It was a lovely project to handle - RMan and I doing our creative thing together.  And getting down to it when it is getting chilly outside - the timing was perfect :)

Call all this work an investment LOL  Not only have we created a more pleasing feature of a utility area, but, with the value of the coins used, we have just increased the value of this house by roughly ZAR94.50  ($7.93 / £5.13 / 7.06)  Wow - how extravagant of us! Bwahahahaha...

The final question is : do we need coke in the house - even for upset tummies - if this is what happens to copper coins.  What is it doing to our stomachs overnight...?


  1. That is a beautiful backsplash! and for less than $10. Well plus the plywood & resin cost. We drink ginger ale (carbonated) for upset tummies. Probably not so good for us either but it does help.

    1. DFW - Thanks :) The plywood we had in the garage. The resin - yup, that cost extra. But we have more than enough left to do anything we want with it lol

  2. Dani-I love it! Now that is using your imagination. Can you imagine what copper sheeting would have cost? This is also a GREAT conversation starter.
    Have a good weekend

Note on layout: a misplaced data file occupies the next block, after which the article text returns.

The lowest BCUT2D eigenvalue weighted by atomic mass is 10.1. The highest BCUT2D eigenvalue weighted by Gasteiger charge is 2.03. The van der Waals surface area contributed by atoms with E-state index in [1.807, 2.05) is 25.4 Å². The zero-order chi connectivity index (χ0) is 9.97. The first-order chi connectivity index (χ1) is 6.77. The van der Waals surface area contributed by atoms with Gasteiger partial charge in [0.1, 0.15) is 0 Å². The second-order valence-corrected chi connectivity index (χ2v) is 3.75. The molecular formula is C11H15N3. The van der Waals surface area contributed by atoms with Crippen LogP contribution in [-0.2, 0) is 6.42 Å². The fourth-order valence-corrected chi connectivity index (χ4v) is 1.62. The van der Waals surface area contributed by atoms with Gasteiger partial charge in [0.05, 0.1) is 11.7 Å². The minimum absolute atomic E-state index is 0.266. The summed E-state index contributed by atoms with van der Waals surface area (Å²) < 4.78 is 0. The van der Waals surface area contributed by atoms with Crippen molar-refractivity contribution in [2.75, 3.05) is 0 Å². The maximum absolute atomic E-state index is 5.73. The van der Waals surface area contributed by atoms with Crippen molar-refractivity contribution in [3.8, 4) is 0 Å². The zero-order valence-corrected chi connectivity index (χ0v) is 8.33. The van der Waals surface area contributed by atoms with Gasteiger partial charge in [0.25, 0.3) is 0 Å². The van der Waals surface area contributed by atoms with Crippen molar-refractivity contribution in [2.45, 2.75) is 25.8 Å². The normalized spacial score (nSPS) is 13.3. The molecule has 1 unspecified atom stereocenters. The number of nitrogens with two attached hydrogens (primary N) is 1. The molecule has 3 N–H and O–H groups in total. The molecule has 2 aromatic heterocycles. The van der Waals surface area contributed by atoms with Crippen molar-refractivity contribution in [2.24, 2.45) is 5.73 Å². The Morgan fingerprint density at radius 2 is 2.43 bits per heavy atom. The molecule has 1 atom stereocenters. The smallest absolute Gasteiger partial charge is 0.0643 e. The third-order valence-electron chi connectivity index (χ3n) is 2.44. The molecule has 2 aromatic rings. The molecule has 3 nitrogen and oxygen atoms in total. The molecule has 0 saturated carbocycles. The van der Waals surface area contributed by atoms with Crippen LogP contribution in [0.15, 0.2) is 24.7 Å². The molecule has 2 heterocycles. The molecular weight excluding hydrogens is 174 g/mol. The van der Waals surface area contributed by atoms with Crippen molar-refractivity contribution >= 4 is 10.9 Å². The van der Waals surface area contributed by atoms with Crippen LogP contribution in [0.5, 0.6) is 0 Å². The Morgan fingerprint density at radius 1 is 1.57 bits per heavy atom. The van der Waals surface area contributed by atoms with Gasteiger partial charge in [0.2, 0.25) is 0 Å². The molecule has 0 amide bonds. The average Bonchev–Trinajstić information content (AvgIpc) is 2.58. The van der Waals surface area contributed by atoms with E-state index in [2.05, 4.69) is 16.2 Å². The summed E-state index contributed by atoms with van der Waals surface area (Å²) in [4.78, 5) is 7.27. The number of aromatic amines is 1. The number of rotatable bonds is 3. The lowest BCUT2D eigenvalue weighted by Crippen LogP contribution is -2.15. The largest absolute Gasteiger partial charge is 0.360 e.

1. Sue - Unfortunately I can't claim imagination points - I was steered by others. Copper sheeting - that would've been horrifically expensive - if I could have found it?! Yeah, I reckon who ever lives here after we have left this moral coil will wonder... ;) At least they'll be able to put a date to the "improvements" lol

  3. What a great idea. And attractive as well. The imagination of some folks never ceases to amaze me. Well done!

    1. Thanks Vicki :) Yeah, I love other peoples ideas too ;)

  4. Love it, I've seen these on pinterest. Looks fantastic, well done!

    1. Kirsty - I haven't seen them on Pinterest - I must look :)

  5. All your hard work paid :) off. It looks stunning.

  6. Dani - it is absolutely stunning and so fits with the rest of your beautiful home! great job girl...and i think i just got an idea for my outdoor kitchen - woohoo!

    much love. your friend,

    1. kymber - Having it outdoors you'd probably get more "glow" in the sunlight - clever :)